Don’t Roll the Dice

The classic adage from the board game Risk is never to fight a ground war in Asia—adversaries will attack from all sides and your small plastic armies will fall quickly. Your companies may not be sending troops (real or plastic) into battle, but the spirit of this time-tested board game (and real life) rule still rings eerily true: Don’t get surrounded by your adversaries.

The bad news for most CEOs is that it’s too late. Every company and industry today is increasingly encircled by a line-up of challenges more diverse and fast-changing than public affairs professionals have ever encountered: A stakeholder economy where corporate decisions are inspected under the TikTok microscope and viral boycotts are just a hashtag away. A polarized political environment where the twin tides of populism and progressivism make every commercial decision political and where companies must adapt to both the red state and blue state versions of reality. Geopolitics where many are rethinking globalized trade and key power centers are contemplating divorce.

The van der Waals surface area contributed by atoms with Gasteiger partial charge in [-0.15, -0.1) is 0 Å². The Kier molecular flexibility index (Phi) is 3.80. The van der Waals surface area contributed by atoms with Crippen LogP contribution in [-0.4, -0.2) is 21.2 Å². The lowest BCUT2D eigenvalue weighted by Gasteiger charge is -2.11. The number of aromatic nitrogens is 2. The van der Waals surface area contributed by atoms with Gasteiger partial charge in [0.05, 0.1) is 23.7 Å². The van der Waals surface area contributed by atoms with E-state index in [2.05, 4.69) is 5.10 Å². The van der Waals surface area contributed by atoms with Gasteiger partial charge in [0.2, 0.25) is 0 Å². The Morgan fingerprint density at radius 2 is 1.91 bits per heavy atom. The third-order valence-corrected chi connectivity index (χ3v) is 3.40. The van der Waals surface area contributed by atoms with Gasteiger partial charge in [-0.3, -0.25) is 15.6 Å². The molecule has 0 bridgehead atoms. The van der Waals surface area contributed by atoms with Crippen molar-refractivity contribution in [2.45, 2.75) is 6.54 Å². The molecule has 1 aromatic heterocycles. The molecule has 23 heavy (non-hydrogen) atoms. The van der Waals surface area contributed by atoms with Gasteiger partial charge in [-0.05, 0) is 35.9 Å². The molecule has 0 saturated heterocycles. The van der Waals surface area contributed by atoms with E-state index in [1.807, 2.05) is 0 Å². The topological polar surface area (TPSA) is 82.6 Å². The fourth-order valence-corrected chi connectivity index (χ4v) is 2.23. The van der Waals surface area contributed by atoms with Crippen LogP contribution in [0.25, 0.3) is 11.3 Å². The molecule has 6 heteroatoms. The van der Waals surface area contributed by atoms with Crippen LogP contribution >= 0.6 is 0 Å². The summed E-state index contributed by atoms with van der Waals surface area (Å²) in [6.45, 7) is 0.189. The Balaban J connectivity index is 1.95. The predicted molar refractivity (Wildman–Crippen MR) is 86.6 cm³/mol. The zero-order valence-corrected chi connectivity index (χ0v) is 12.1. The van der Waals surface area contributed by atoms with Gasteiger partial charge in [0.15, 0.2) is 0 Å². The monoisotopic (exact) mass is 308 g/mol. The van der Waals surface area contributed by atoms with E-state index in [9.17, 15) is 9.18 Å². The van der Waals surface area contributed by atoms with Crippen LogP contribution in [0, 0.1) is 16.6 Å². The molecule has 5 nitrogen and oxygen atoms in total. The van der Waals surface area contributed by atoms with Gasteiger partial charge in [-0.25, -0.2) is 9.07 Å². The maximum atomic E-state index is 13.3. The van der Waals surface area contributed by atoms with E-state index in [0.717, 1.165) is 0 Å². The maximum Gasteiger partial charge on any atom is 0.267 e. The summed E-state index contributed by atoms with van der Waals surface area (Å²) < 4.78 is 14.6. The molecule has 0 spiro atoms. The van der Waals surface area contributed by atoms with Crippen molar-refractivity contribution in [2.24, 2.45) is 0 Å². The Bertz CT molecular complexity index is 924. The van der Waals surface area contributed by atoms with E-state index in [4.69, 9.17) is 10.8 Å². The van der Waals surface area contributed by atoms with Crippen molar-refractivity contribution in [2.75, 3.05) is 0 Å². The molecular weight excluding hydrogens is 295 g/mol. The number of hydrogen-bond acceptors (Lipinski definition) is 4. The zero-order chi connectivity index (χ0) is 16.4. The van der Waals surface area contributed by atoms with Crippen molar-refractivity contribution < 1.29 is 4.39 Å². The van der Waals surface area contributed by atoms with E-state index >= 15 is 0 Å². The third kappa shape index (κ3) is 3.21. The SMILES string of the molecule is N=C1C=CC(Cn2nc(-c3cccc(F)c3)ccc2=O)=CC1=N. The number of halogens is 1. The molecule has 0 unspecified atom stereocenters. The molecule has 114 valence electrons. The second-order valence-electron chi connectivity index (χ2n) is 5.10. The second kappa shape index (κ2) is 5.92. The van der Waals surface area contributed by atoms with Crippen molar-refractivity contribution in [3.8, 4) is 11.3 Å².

The good news for CEOs is you can still deploy the public affairs equivalent of Special Operations Command to save the operation. As our CEO recently argued in Forbes, to protect its interests and advance its objectives against pressures from all sides, your company should hire a Chief Political Risk Officer, or CPRO. Here’s what you need to know to make the case for a CPRO in your organization.

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Why you need a Chief Political Risk Officer

Don’t we already have people for political risk? Maybe, but too few companies have someone like this. As our CEO explained, the CPRO is “a senior executive position that owns political and reputational risk management and has a seat at the C-suite table.” That’s different than the people you may have for geopolitical advice (as many companies increasingly do), who zero-in on country-to-country relations, because the political uncertainty today is deeper than that. You may also have government relations staff. But as our CEO explained, too few companies “empower these professionals to ensure their business strategy is proactive, resilient and adept at managing the intricacies of today’s politically charged business environment.”